You can’t always be positive

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A. R. Samson

Fence Sitter

Not everybody can be a cheerleader celebrating only things positive. A boss who dismisses suggestions because of doubts and perceived risks is considered “too negative.” A person always posing obstacles and challenges to any initiative is called behind his back as “Negatron,” after the Transformers movie character. As the subordinate in “Dilbert” being corrected by the boss for numbers that don’t add up complains — why is it so hard for you to give a compliment?

Sometimes, being negative is a good thing.

In medicine, negative results are welcomed with a sigh of relief, followed by a big celebration. One is tested for a possible ailment and the best news a doctor can give his nervous patient is that his laboratory results turned out to be negative — that the suspected condition is not present. (It’s just muscle tightness.)

In golf too, the higher the negative number, indicating how many strokes below par a golfer has racked up, the better his placing on the leader board.

Still, being negative is the opposite of affirming and supportive.

Negative campaigning in politics is publicly denounced as unethical. “Opposition research” is intended to flush out all the negatives about a candidate, even going to the extent of manufacturing nonexistent liabilities. Even candidates themselves use “oppo” research to check for their vulnerable spots and have talking points for demolition jobs, which has nothing to do with construction. Sometimes, foreign powers help tilt the balance by only releasing hacked negative material on one candidate to favor her opponent.

To allow the candidate to rise above the fray and be huggable to children and their moms, it is his operatives and proxies who take care of the attacks. These can be legal complaints from predictable personalities — they’re always the same names.

Politicians publicly declare that they want to discuss issues and not engage in personal attacks. Our brand of political discourse, even outside of elections (like nowadays) is more personal than ideological. Who follows a match of wits and ideas? Dirty linen, bales and bales of it, is what keeps the ratings up.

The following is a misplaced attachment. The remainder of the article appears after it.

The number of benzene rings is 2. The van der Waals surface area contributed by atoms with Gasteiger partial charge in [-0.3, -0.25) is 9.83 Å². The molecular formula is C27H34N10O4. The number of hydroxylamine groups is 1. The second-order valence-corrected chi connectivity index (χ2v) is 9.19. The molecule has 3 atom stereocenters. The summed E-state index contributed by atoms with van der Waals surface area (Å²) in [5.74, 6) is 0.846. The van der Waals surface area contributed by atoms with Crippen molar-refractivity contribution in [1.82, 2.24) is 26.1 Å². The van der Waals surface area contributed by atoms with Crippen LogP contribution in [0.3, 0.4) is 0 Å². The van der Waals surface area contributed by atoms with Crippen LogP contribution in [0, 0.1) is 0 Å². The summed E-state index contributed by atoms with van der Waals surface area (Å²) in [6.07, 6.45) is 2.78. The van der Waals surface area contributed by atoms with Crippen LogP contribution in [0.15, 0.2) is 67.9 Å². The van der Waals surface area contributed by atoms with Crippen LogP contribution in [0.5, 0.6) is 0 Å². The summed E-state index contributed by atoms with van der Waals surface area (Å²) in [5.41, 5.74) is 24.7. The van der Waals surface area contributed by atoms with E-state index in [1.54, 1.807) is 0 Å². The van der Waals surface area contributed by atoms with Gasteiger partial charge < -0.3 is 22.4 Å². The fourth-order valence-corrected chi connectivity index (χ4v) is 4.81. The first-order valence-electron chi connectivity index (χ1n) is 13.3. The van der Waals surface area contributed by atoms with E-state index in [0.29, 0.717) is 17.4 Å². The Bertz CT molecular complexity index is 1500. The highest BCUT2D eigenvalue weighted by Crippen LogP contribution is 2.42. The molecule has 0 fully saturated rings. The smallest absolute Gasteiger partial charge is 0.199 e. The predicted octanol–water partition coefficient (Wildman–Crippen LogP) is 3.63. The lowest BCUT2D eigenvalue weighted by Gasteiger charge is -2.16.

Why are some categories defined by what they are not? History and current affairs are referred to as “nonfiction” although some in this genre involve conspiracy theories and speculative realities. Fresh faces in politics that have no experience in the art of give and take are called “nontraditional” politicians. Healthy food is not referred to as nutritional but “non-fattening.” Peace agreements are called non-aggression pacts.

Some define themselves by what they don’t like. Hate objects are specified and categorized as personal allergies. CEOs are known for what irritates them — do not ask him to sign documents on his golf day. He is pissed off by loud voices and grating arguments.

Getting along entails avoiding negative traits that are known to be annoying to those you are trying to impress. Somebody who does not piss off the boss is regarded as satisfactory — he doesn’t have anything negative on his evaluation sheet — no room for improvement.

Architects interview customers to elicit what they dislike. Shown a home design, the negative thinker can pick the nits and observe that there are too many arches or the storage space is too small. But asked what design she has in mind, she draws a blank. In the construction stage for such a client, there are continuous change orders, with walls being torn down and floors ripped up, even before the cement has dried.

A negative list, because it is always shorter, seems easier to remember and follow. With a diet, food types to avoid (high fat, sugar, carbs) are a small slice of the food pyramid. Food not in the null list is therefore allowed. Rules for visa application (must not have a reason to stay indefinitely) or literary contests (must not have been previously published) also tend to be negatively phrased.

Negative criteria serve as an effective screening mechanism for medicine as well as life. Not having certain disadvantages like bad looks and awful attire get us through the door of an exclusive event faster than possessing unseen virtues like perseverance.

The positive approach of presuming limitless possibilities should be screened by what can’t be done. When asked to undertake a job, it’s all right to reply in the negative — no problem.


A. R. Samson is chair and CEO of Touch DDB.